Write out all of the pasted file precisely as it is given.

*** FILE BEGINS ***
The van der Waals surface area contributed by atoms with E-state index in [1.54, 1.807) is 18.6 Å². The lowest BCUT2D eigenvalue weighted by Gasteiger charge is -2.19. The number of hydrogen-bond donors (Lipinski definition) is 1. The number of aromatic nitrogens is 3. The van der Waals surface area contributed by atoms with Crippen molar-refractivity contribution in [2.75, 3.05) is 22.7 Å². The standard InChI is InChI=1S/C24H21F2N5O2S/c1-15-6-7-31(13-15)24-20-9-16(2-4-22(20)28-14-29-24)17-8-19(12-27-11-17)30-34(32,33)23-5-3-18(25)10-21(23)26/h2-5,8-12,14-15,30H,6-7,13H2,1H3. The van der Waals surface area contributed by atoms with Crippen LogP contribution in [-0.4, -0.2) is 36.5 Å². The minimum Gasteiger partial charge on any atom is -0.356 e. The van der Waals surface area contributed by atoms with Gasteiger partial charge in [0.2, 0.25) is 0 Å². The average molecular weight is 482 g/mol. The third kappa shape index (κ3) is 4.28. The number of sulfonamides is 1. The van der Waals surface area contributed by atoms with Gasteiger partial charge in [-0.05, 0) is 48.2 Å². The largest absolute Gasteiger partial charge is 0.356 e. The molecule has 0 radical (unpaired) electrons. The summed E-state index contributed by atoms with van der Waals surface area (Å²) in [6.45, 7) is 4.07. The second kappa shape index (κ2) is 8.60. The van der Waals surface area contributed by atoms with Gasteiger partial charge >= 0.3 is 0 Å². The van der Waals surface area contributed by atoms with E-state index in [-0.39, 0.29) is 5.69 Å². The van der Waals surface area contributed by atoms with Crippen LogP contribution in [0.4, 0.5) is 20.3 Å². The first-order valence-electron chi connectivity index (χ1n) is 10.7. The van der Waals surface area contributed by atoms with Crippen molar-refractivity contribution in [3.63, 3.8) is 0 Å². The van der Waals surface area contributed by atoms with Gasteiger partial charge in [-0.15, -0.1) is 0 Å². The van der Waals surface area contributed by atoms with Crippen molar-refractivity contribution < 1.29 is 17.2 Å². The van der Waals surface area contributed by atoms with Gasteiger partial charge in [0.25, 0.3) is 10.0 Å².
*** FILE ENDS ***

The van der Waals surface area contributed by atoms with E-state index in [1.54, 1.807) is 18.6 Å². The lowest BCUT2D eigenvalue weighted by Gasteiger charge is -2.19. The number of hydrogen-bond donors (Lipinski definition) is 1. The number of aromatic nitrogens is 3. The van der Waals surface area contributed by atoms with Crippen molar-refractivity contribution in [2.75, 3.05) is 22.7 Å². The standard InChI is InChI=1S/C24H21F2N5O2S/c1-15-6-7-31(13-15)24-20-9-16(2-4-22(20)28-14-29-24)17-8-19(12-27-11-17)30-34(32,33)23-5-3-18(25)10-21(23)26/h2-5,8-12,14-15,30H,6-7,13H2,1H3. The van der Waals surface area contributed by atoms with Crippen LogP contribution in [-0.4, -0.2) is 36.5 Å². The minimum Gasteiger partial charge on any atom is -0.356 e. The van der Waals surface area contributed by atoms with Gasteiger partial charge in [0.2, 0.25) is 0 Å². The average molecular weight is 482 g/mol. The third kappa shape index (κ3) is 4.28. The number of sulfonamides is 1. The van der Waals surface area contributed by atoms with Gasteiger partial charge in [-0.05, 0) is 48.2 Å². The largest absolute Gasteiger partial charge is 0.356 e. The molecule has 0 radical (unpaired) electrons. The summed E-state index contributed by atoms with van der Waals surface area (Å²) in [6.45, 7) is 4.07. The second kappa shape index (κ2) is 8.60. The van der Waals surface area contributed by atoms with Gasteiger partial charge >= 0.3 is 0 Å². The van der Waals surface area contributed by atoms with E-state index in [-0.39, 0.29) is 5.69 Å². The van der Waals surface area contributed by atoms with Crippen LogP contribution in [0.4, 0.5) is 20.3 Å². The first-order valence-electron chi connectivity index (χ1n) is 10.7. The van der Waals surface area contributed by atoms with Crippen molar-refractivity contribution in [3.63, 3.8) is 0 Å². The van der Waals surface area contributed by atoms with Gasteiger partial charge in [-0.15, -0.1) is 0 Å². The van der Waals surface area contributed by atoms with Crippen molar-refractivity contribution < 1.29 is 17.2 Å². The van der Waals surface area contributed by atoms with Gasteiger partial charge in [0.25, 0.3) is 10.0 Å².